Wellness blogger Belle Gibson built an entire empire off the back of claims she had cured her terminal brain cancer through changes to her diet and lifestyle.
She rose to fame in May 2013 after posting online about having used whole foods and alternative therapies to defy medical estimations that she only had four months to live, and people believed her. Here she was, it seemed, still alive and apparently healthy, four years after her supposed diagnosis.
Gibson attracted millions of followers across her social media platforms, and went on to develop The Whole Pantry App - where people could pay to access recipes and guidance from the so-called health guru - along with a book of the same name. She earned a fortune, and promised donations to various charities from the money she made.
But in March 2015, the whole thing fell apart. After questions were raised about the authenticity of her story by the media and by people who knew her, police began to investigate the situation, and she eventually confessed. Speaking to The Australian Women's Weekly, when asked if her cancer story was true, she admitted: "No. None of it’s true."
The whole thing had been a farce. Belle Gibson had never been diagnosed with cancer in the first place; her lifestyle and diet choices hadn't 'saved her', she never donated any money to charity, the fictional brain cancer hadn't spread to her blood, liver, spleen or uterus as she'd told her followers, and her young son was not going to be left without a mother. She had lied, and in doing so she'd given thousands of desperate families a lot of false hope.
And now, two-and-a-half years after her confession, the former blogger has been ordered to pay her penance - literally. Back in March this year, a judge ruled the young woman (whose age is now thought to be 25, after some speculation she had previously lied about this, too) had committed unconscionable conduct under Australian consumer law by lying about the proceeds of The Whole Pantry being donated to charity.
Gibson could have been liable to pay back up to $1.1 million in Australian dollars for her wrongdoing (just less than £650,000), but the Australian Federal Court this week announced the exact figure she's being fined: $410,000 Australian dollars (or £240,000).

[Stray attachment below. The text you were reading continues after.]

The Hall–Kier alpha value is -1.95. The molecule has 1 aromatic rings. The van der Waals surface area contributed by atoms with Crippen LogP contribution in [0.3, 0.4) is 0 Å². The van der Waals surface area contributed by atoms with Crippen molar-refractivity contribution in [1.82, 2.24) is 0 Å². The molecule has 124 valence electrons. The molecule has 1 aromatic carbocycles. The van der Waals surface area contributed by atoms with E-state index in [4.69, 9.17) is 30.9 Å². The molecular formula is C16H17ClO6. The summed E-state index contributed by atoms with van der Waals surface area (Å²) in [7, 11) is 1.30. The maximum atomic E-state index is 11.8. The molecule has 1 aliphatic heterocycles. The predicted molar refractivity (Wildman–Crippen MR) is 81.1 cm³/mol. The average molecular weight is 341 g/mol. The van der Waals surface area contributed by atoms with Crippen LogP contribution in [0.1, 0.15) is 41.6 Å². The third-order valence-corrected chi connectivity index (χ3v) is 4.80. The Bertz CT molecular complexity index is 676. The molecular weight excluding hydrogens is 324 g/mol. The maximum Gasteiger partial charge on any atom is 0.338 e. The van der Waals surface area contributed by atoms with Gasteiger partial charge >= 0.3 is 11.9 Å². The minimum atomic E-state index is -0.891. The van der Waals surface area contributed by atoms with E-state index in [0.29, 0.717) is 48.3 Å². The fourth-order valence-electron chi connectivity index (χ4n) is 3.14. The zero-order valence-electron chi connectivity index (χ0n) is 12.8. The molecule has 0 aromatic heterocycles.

Justice Debbie Mortimer, the judge in the case, ordered the money should be given to "some or all" of the charity groups and individuals Gibson had previously promised she would donate to.
The former blogger did, however, avoid having to place an A4-size apology advert in one of Australia's main national papers - either the Herald Sun and The Australian - which had been called for as one form of punishment by Consumer Affairs Victoria who took legal action against her.
But during the ruling, Judge Mortimer said Gibson's dishonest conduct proved "her relentless obsession with herself and what best serves her interests." She added: "One of the clear demonstrations of the dishonesty and self-interest attending Ms Gibson's conduct was the fact she and the company she controlled did not in fact make any donations to the organisations she had mentioned in her publicity statements until public questioning of her claims."
"I don't want forgiveness"
Gibson failed to attend any of the civil court hearings regarding the case, and reportedly emailed saying, "Thank you for the update. Much appreciated", when the figure of the fine was revealed - something the judge said indicated she had not taken any responsibility for her actions.
"I don't want forgiveness," Belle Gibson said in her confession interview with The Weekly back in 2015. "I just think [speaking out] was the responsible thing to do. Above anything, I would like people to say, 'Okay, she's human.'"
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